On October 15, the Indian Women’s Cricket team won the 8th Asia cup in great style, turning the final match into a one-sided game which they won by 8 wickets in 8 overs. The Indian women played exceedingly well throughout the tournament, putting in an exceptional all-round performance. There was no dominance of one or two players, all team-mates contributed well. If it was captain Harmanpreet Kaur or Shafali Verma or Renuka Singh contributing greatly on one day, it could be the turn of Smriti Mandhana, Jemimah Rodrigues and Deepti Sharma the next day to make waves. All played well with great team-spirit.
Just a few days earlier India’s women cricketers had returned from a record-breaking victorious tour of England. If such great successes had been achieved by the men’s cricket team, the applause would have been much greater, but the women seem to be content with the more limited acclaim that has come their way. What may be making them happier is that their great performance, together with the encouraging performance of several other women sportspersons in international events in recent times, is gradually paving the way for better support for women’s sports in India at several levels.
Still, old biases persist. There are still several reports from time to time of unfair, unjust treatment meted out to women sportspersons at several levels. Hence there is need for a campaign to ensure equal support for women in sports at all levels.
What is more, it needs to be emphasized that this support should not be confined to a chosen few who have made it to the top. Good support to women, girls and girl children in sports should be able to reach even remote villages. In due course, it will be seen that a lot of great talent is discovered in the hamlets of dalits and adivasis, in the communities of fishers and boatmen, farm and forest workers, small farmers and sharecroppers.
Moreover the success in terms of national and international sports events, while welcome, is relatively less important compared to the sense of freedom, enjoyment, excitement and team sprit which women are able to experience with their participation in sports events. The ongoing sports events of Chattisgariya Olympics, state –level sports events organized in the state of Chattisgarh, appear to confirm this.
There are many indications that women who are participating enthusiastically with their village teams in traditional games like kho-kho, pithu and even kabaddi are really enjoying themselves , enjoying their freedom and abandon. It is amazing that even several elderly women, including grandmothers, have happily joined this celebration of sports.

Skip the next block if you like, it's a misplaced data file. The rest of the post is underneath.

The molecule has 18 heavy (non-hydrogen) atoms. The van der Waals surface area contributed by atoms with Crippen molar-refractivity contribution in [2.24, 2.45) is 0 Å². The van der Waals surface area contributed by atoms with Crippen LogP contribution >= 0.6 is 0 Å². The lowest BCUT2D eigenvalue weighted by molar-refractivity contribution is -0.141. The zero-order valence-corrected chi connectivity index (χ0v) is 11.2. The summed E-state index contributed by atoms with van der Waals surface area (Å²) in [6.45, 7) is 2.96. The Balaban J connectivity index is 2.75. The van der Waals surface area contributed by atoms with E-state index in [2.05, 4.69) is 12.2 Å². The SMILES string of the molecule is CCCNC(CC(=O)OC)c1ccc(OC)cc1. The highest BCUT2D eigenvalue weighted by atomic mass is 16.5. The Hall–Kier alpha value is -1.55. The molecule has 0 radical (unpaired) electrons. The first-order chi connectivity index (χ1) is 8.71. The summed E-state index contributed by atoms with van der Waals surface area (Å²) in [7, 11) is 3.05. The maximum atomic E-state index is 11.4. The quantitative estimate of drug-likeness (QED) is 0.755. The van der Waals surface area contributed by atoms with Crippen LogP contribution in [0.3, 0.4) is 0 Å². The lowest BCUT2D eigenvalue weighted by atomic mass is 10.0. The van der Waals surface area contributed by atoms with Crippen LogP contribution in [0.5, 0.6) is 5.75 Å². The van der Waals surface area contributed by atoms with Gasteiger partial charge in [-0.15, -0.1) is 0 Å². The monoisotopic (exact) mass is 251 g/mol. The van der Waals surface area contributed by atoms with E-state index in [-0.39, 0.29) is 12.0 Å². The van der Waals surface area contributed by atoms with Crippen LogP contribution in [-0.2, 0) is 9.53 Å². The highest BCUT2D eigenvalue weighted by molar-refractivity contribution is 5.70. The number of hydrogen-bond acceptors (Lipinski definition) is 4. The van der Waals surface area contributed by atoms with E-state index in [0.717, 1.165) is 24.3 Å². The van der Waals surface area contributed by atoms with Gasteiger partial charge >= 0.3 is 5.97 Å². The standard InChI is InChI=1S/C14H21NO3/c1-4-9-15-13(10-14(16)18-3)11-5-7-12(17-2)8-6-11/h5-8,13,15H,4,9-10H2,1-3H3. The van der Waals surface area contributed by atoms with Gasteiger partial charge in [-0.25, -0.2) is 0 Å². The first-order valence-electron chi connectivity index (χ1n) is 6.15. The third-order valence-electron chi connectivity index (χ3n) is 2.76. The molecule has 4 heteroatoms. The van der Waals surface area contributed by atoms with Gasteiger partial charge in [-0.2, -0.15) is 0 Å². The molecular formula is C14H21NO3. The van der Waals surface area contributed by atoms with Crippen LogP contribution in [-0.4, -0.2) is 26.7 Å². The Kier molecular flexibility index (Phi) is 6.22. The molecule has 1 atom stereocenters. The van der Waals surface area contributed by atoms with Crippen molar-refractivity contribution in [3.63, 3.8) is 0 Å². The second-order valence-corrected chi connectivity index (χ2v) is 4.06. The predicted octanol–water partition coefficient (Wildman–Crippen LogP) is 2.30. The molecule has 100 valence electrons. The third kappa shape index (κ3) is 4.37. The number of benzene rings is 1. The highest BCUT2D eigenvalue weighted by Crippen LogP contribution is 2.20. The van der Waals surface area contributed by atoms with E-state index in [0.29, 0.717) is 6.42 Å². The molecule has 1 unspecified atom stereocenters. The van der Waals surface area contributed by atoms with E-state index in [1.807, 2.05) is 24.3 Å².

In several villages women participants are more than men, and their enthusiasm levels are higher too. The high participation levels of women have been helped by the liberal attitudes by the organizers in terms of dress and related issues. The fact that western concepts of sports and sports dress may be considered alien by rural married sportswomen is understandable in local cultural context, but rather than allowing this to discourage women from participating, it makes much better sense to just accept the way rural women would like to dress while playing. So at some places there were even instances of women playing kabaddi in saree. Frankly, it does not matter at all if the women players are happy and comfortable.
Ultimately the principle of women being entirely free to choose their dress applies, although in international events it is the western norms that dominate as world norms and this may already be discouraging several women from other cultures from participating.
The point that is sought to be made here is that in terms of the promotion of sports among women and girls, the central point of decision making is not so much the yearning for international success and national glory, rather it should be much more the enjoyment and joy of women players themselves as well as the sense of freedom they have from occasional life away from the daily grind.
With this spirit the promotion of women’s sports will have a much wider social purpose and its success will not be measured in terms of medals fetched and tournaments won, as appears to be the case today.
Bharat Dogra is Honorary Convener, Campaign to Save Earth Now. His recent books include A Day in 2071, Navjeevan and When the Two Streams Met.